A tsunami of cancer threatens livelihoods across the globe, and the world is largely unprepared for its impact. The disease accounts for one out of every seven deaths worldwide – more than HIV/AIDS, tuberculosis and malaria combined . Nearly 60% of the world’s cancer cases occur in low- and middle-income countries (LMICs), and these regions account for about 65% of the world’s cancer deaths . Reducing these disparities requires comprehensive and complementary approaches, and engaging with partners. The American Cancer Society’s global cancer control team has – through in-country research and collaborative partnerships – developed responsive and sustainable initiatives around cancer...
To Americans, there are few things more terrifying than going blind . Glaucoma is a particularly scary vision-stealing disease because without screening it offers no warning to those it strikes, causing significant, irreversible vision loss before a patient notices something is wrong. But in January, in honor of Glaucoma Awareness Month, the vision-research community reflects on the past year’s progress toward managing this challenging disease. As with all diseases, progress is dependent on research. First, it looks into understanding what causes the condition, and then into therapies that prevent, treat or cure it. Glaucoma research, spanning decades, has successfully identified what...
Research!America’s webinars in 2017 tackled a variety of timely health and policy issues, such as the nation’s opioid crisis which accounts for six out of 10 drug overdose deaths, the vital role of federally supported global health research, and the importance of effective communication in educating the public and lawmakers about the far-reaching benefits of public and private sector research. Scientists, students, advocates, influencers, decision-makers and media participated in the webinars, which provided relevant and detailed information to raise awareness and inform advocacy initiatives. On December 4, Research!America and the Society for Neuroscience hosted the webinar “Leveraging...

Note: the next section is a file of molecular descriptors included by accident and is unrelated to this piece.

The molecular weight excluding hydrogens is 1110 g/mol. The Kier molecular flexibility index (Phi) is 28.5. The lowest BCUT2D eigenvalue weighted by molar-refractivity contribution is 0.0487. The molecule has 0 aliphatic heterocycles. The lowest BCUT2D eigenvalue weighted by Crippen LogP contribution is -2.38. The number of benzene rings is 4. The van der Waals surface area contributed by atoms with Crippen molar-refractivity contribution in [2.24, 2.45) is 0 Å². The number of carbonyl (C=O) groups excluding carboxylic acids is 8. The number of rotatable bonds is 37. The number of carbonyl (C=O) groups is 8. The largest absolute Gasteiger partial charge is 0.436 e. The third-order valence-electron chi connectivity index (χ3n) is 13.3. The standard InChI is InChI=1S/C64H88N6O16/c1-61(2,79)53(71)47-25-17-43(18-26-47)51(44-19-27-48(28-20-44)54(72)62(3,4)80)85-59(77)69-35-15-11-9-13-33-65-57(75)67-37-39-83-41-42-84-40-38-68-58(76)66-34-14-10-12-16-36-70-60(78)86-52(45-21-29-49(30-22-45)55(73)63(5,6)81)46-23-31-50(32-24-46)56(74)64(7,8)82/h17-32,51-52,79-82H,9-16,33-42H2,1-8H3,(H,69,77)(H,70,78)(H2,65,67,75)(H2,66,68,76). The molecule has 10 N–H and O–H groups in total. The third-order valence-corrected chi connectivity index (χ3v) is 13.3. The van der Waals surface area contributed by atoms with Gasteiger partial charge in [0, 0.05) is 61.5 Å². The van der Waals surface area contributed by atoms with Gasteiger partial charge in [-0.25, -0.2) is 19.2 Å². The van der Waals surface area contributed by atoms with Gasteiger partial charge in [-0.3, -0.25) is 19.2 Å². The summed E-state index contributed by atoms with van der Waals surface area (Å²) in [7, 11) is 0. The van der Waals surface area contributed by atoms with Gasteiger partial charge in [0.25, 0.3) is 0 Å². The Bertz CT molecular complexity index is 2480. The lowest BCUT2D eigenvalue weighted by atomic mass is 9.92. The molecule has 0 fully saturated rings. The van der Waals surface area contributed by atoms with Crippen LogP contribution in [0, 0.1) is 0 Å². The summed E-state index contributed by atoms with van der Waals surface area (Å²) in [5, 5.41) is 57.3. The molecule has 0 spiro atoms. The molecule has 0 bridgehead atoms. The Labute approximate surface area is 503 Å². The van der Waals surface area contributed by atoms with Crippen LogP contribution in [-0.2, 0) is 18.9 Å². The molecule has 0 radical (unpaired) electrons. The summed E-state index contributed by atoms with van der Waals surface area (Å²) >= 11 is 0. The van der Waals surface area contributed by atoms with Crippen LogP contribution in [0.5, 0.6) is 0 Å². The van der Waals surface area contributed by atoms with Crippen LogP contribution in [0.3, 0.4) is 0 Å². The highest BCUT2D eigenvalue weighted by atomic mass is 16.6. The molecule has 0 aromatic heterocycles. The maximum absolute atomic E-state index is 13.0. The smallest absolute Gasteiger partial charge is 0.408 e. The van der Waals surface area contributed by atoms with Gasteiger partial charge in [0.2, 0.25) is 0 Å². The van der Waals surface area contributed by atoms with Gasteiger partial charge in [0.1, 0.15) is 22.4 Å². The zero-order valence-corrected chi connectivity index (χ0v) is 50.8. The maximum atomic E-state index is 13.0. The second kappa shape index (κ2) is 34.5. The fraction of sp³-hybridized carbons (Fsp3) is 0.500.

Research into the development of Ebola vaccines, efforts to address opioid use among women, infectious diseases and a record number of novel drug approvals are among the many examples of federal health agencies making tremendous strides in 2017 to address complex and deadly health threats. The agencies highlighted their achievements in year-end articles, videos and reports on their websites. The National Institutes of Health (NIH) described progress with two Ebola vaccines and a bionic pancreas to better treat type 1 diabetes in addition to other clinical advances. The NIH also supported the work of three recipients of the Nobel Prize in Physiology or Medicine and one recipient of the Nobel...
Our nation’s health has improved in some areas but serious health challenges remain related to the escalating drug crisis and disparities in access to care. United Health Foundation’s 2017 America’s Health Rankings report indicates smoking prevalence, the rate of preventable hospitalizations and the percentage of uninsured Americans have declined, but the drug death rate has trended upward. In the past year, drug deaths reached the highest level recorded by America’s Health Rankings , increasing by 7%, particularly among whites. Even states that consistently rank among the healthiest in the nation saw increased mortality rates due to the drug epidemic. Over the past five years, drug death...

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You can change the image of things to come. But you can’t do it sitting on your hands … The science community should reach out to Congress and build bridges.
The Honorable John E. Porter